One of the greatest locations in Africa to see animals is the Kazinga Channel, where this boat trip is scheduled to take place. The majority of the park’s animals congregate in this canal, which joins Lake George and Lake Edward, to drink, hunt, and bathe. There are more bird species found here than in North America during the bird migration season. Even people who have been on multiple safaris abroad will be impressed by the sheer density and variety of wildlife at the Kazinga Channel. While elephants, antelopes, and predators like leopards sip water in the shallow parts of the channel, hippos, crocodiles, and water fowl govern the waters. The Mweya Visitor Information Centre is where tickets for this activity are available.

Throughout the day, the activity is scheduled in shifts, and participants can choose to use the more costly private boats operated by Mweya Safari Lodge or the less expensive public boats.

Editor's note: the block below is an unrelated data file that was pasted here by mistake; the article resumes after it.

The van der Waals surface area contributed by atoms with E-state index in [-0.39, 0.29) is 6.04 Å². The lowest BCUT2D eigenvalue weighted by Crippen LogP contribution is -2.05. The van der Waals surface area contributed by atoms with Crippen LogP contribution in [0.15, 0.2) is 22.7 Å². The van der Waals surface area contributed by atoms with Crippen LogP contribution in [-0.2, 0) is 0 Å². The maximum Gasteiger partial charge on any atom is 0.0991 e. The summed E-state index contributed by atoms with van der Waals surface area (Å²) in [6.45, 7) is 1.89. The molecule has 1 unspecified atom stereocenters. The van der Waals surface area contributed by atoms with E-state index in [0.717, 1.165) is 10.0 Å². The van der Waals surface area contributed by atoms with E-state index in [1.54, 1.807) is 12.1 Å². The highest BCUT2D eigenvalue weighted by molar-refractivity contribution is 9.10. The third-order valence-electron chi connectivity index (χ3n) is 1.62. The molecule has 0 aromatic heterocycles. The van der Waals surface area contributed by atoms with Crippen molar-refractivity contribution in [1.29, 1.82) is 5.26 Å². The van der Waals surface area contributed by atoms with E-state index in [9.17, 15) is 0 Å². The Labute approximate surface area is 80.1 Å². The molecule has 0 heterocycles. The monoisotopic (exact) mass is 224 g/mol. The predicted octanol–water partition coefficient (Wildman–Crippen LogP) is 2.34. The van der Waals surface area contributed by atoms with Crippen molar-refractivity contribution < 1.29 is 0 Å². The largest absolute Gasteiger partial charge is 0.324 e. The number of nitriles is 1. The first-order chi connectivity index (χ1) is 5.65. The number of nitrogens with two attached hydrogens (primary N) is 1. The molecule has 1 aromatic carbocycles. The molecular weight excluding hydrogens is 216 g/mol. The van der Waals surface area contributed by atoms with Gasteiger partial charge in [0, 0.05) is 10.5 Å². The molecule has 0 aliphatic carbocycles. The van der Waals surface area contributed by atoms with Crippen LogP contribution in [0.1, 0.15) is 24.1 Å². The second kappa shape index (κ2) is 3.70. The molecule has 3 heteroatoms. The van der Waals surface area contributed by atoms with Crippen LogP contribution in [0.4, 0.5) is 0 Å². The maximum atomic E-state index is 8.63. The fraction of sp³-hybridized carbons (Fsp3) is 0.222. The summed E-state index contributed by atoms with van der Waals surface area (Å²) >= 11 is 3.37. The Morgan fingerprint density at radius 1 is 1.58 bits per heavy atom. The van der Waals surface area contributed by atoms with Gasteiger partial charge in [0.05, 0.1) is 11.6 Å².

Ishasha Tree Climbing Lions

The Ishash area of Queen Elizabeth National Park is home to the endangered tree-climbing lions. They are not a subspecies and are not distinct from the lions found in Uganda’s other national parks or the Kasenyi area. Lions in Queen Elizabeth National Park Climbing TreesThe lions in this area have, incidentally, adapted to a life centred around climbing the many fig trees following morning or afternoon hunts. Although the reason behind these lions’ tree-climbing behaviour remains a mystery to scientists, some ideas suggest that it is due to parasites and insects (such as Tsetse flies) that are present on the ground. The major goal of organised game drives to the Ishasha region is to see the lions perched on trees.

Chimpanzee Trekking in Kyambura Gorge